Whether you’re using a virtual receptionist or just learning more about the industry, it’s helpful to have a glossary of common virtual receptionist terms. Most terms are pretty self-explanatory, but understanding the nuances of call transfers and call forwarding can be a bit of a challenge.
Learn more about the industry to make the most of virtual receptionist (VR) services and more fully utilize the capabilities of your VR. Check out the glossary of virtual receptionist terms below!
Glossary of Virtual Receptionist Terms
Answering rules are the user’s capability to set preferences for the way calls are answered and handled on their behalf by a virtual receptionist.
An answering service is a company that provides a call answering service to business clients. The term answering service is sometimes used interchangeably with virtual receptionist. Answering services are sometimes staffed by live call answering specialists, but the term can also refer to automated call answering services.
Call completion is the status of a call that successfully went to voicemail, was transferred, queued, or handled in any way other than direct communication.
Call forwarding is the function that allows you to send phone calls to a different telephone number or voicemail box, just like email forwarding allows you to send emails that come to one address automatically to another. When a person’s cell phone rings in sync with their office phone, that’s call forwarding in action.
The call hold function refers to placing a call on hold without disconnecting the call. After the hold button is pressed, the caller hears silence, hold music, or recorded promotions (depending on what you’ve set up with your virtual receptionist provider). Once you’re ready to rejoin the call, press the hold button again to return.
Call routing is the act of directing phone calls to a certain number or extension based on standing answering rules (see above) set by your company.
see Call Transfer
Call screening allows you to choose whether or not to accept an incoming call. A virtual receptionist answers the call, gathers pertinent information from the caller, and presents you with that information before connecting you to the call. You can choose to take the call, reject the call entirely, have the receptionist take a message, or send the caller to voicemail. While caller ID can accurately identify the phone number of the person calling, it cannot reveal their intentions or the content of their inquiry like call screening can.
Also known as Call Patching. A call transfer takes place when an incoming call is redirected to another phone number or extension. Call transfers are different from call forwarding because forwarding happens automatically when an incoming call is received and transfers are manually done upon receipt and answer of an incoming call.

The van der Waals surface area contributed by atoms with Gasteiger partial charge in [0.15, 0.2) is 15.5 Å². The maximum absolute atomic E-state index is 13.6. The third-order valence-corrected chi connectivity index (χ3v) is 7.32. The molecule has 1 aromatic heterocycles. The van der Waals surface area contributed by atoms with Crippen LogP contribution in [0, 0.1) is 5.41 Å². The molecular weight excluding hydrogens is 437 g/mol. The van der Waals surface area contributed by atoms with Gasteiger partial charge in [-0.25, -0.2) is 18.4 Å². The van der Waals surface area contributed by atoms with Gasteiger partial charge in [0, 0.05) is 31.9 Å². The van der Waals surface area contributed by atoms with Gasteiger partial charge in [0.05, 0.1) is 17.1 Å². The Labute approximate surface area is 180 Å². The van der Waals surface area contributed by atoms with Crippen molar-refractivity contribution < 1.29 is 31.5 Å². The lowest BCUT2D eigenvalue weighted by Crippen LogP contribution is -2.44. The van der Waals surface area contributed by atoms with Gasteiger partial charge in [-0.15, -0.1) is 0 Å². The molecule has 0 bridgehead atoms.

Forwarding is a bit different from Call Forwarding. When an incoming call is received but goes unanswered for a period of time you pre-define (say, 3 rings), it will be redirected automatically to a telephone number you specify. This feature helps users ensure no calls are missed.
Hold music refers to music that is played for a caller when they are placed on hold. Hold music is usually a digital music file the virtual receptionist provider sets up on your behalf to play for callers on hold. You are able to choose the hold music you’d like with certain providers. Hold music is proven to be more pleasant for callers than silence.
A local number is a telephone number that features region-specific digits that you select. A VoIP provider will usually provide a large list of possible local phone numbers for you to choose from. A local number becomes the official phone number for your business. Local numbers are available free with any plan from Conversational.
A toll-free number is usually available for a small additional cost (at Conversational, it’s $9.95) and begins with a toll-free prefix like 800 or 855. Vanity numbers are toll-free numbers with letters replacing numbers, i.e. 1-800-FLOWERS
A virtual office does not operate from a traditional, commercial office setting. A virtual office may use a virtual receptionist to create a sense of unity and centrality for the office, which may be dispersed across a city, country, or internationally. Virtual offices may have P.O. box addresses or use the home address of the owner and usually have local or toll-free telephone numbers to appear more professional.
A virtual receptionist is a call answering specialist who performs the same duties an on-site receptionist would while working from a different location and on a more flexible basis. Calls, appointments, and messages are handled remotely and delivered to the recipient in the manner they prefer – by phone, email, or text message. Virtual receptionists cost around $120-$400 per month depending on the provider you select. You can try a virtual receptionist free for 30 days by signing up for our free trial.
A voicemail message can be left for a recipient who did not answer a call. Voicemail is an electronic means to send, receive, and store voice messages.
Voicemail to Email
Voicemail to Email refers to the ability to have voice messages quickly delivered to your email inbox as audio files.
A warm transfer refers to a transfer where the answering party (such as a virtual receptionist) collects pertinent information from a caller, delivers that information to the intended recipient, and if approved, transfers the caller to the recipient.
See anything missing from our glossary of virtual receptionist terms? Let us know by leaving a comment!